Mobile UX Design Usability
by Terrance Kirkwood

In a previous post, I shared some mobile UX best practices ranging from traditional UX design principles to other guidelines unique to mobile UX. If you ignore –  or worse, disregard – any of these best practices, usability issues can occur. A post on Appedus by Anjeli Singh describes 5 Most Overlooked Usability Issues in Mobile Apps.

“…product managers assume what their users want and take design decisions on their behalf, without prior user research or gaining user insights. When this happens, it becomes difficult to fix usability challenges since the product/service is already completed.””

source: Appedus
author: Anjeli Singh

Often, design teams find themselves pressed for time and resources, giving them a convenient excuse to skip user testing. But under no circumstances should design teams skip the all-important step of getting user feedback. Understanding how users engage with your product through iterative design and testing will help you avoid some of the classic usability issues: user onboarding, user help & support, and affordance.

Most app designers nowadays recognize the benefits of a robust onboarding experience for their users. But some designers overlook the importance of making that same onboarding experience easily available for later. User testing of mobile apps has revealed that many users skim the onboarding experience in haste, only to realize later that there’s no easy way to get back to that important information.

Help & Support
Providing the right help at the right time also contributes to the usability of your mobile app. Mobile apps today don’t always provide the same type of rich contextual help as their web counterparts. Leveraging user testing to identify which steps may require additional information or assistance during task completion will help you minimize some of your app’s usability issues.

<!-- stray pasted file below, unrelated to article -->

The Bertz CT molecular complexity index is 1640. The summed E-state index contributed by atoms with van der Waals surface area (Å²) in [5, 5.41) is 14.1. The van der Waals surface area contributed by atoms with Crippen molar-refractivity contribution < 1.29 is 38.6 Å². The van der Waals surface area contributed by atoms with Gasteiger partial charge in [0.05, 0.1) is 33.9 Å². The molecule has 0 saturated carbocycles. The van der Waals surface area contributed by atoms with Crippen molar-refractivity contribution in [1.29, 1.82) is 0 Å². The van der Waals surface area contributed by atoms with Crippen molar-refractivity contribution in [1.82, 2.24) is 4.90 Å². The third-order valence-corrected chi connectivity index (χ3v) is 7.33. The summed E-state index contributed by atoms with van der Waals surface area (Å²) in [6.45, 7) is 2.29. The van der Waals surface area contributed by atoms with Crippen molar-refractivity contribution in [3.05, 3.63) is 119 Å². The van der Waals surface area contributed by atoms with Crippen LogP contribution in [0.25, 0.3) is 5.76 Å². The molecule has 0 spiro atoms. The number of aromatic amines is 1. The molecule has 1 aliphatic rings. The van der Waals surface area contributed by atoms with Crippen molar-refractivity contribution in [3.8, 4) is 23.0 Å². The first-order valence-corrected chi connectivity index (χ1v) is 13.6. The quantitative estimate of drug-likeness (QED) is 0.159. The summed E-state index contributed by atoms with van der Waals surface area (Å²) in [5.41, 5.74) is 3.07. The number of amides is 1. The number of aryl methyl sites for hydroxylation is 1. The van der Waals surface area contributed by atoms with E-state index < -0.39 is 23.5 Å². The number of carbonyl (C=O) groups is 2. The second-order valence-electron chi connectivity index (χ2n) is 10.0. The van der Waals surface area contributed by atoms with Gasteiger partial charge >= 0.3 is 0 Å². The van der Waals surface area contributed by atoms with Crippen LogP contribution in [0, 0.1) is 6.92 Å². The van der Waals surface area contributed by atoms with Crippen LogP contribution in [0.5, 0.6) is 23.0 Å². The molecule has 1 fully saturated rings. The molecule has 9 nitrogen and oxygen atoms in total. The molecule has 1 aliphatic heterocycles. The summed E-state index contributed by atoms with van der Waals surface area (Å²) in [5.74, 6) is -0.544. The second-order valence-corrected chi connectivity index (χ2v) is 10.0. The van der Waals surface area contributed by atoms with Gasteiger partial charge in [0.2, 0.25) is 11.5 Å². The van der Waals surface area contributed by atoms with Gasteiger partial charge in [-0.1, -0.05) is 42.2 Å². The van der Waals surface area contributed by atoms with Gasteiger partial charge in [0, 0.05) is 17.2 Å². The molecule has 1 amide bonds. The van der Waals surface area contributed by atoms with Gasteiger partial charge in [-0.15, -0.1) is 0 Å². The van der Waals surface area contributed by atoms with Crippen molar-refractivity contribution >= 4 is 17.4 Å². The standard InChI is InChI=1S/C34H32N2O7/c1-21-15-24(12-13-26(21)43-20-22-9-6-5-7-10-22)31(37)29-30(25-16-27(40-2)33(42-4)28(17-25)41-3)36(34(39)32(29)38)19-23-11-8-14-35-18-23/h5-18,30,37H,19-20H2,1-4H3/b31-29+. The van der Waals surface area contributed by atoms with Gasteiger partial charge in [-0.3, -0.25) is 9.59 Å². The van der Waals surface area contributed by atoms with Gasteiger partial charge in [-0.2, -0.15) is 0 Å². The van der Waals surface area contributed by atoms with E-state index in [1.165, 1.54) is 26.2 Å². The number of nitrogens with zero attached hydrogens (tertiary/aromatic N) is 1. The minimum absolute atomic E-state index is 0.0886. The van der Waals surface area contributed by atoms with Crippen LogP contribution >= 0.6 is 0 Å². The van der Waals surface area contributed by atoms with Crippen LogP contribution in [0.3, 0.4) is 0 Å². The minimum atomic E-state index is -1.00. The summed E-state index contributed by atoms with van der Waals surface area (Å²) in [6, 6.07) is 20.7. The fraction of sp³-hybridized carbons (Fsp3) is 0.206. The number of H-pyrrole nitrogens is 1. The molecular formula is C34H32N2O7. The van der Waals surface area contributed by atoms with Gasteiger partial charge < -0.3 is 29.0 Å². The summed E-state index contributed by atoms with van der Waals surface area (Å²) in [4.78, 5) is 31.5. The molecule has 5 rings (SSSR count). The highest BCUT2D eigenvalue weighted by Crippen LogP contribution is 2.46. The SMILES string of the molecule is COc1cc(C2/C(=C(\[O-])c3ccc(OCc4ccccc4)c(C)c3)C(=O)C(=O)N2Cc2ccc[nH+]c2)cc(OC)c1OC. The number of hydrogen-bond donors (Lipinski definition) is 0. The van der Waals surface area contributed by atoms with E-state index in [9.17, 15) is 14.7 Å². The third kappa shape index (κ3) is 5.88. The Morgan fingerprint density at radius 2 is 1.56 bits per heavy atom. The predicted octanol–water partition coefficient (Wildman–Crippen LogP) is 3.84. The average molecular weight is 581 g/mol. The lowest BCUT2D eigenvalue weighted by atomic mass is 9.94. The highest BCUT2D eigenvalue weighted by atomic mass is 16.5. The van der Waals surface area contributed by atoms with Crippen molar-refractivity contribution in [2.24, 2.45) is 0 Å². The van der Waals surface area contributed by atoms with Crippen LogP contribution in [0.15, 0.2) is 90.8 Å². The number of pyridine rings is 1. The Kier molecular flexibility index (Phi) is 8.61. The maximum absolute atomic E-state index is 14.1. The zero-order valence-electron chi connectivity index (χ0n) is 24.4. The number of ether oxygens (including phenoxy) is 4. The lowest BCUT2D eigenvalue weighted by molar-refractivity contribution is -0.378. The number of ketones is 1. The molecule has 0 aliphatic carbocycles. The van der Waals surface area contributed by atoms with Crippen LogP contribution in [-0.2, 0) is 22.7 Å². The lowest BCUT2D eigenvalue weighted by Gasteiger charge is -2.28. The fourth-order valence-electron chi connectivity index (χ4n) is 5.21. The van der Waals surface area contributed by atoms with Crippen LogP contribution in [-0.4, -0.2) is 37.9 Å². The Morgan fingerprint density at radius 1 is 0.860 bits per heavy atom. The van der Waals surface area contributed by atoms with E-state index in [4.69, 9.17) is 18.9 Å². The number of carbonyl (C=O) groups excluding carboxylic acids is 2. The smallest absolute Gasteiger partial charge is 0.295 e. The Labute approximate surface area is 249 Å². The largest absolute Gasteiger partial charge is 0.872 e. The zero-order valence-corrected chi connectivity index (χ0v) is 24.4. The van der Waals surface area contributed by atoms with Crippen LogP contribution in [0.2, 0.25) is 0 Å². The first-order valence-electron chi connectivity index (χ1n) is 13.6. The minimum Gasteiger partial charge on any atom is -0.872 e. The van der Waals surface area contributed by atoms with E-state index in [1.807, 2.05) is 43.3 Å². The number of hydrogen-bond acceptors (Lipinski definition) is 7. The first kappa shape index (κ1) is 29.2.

Lastly, while PC and mobile UX share some common principles, one important difference is affordance. The interaction models for PC and mobile are completely different (mouse vs touch, respectively), so the affordance models are different as well. For example, the ability to use a mouse to hover and click on a PC presents affordances unavailable to a mobile device’s touch model. Conducting user testing will reveal any usability issues inadvertently included in your interaction designs.

Take the time to engage with your users before, during, and after the design process to eliminate common usability issues. Mobile UX design requires a constant feedback loop to ensure the design meets the needs of users, allows users to accomplish their goals, and does both in a delightful way.

In my next post I’ll share some ideas on how to collect user feedback in your mobile app.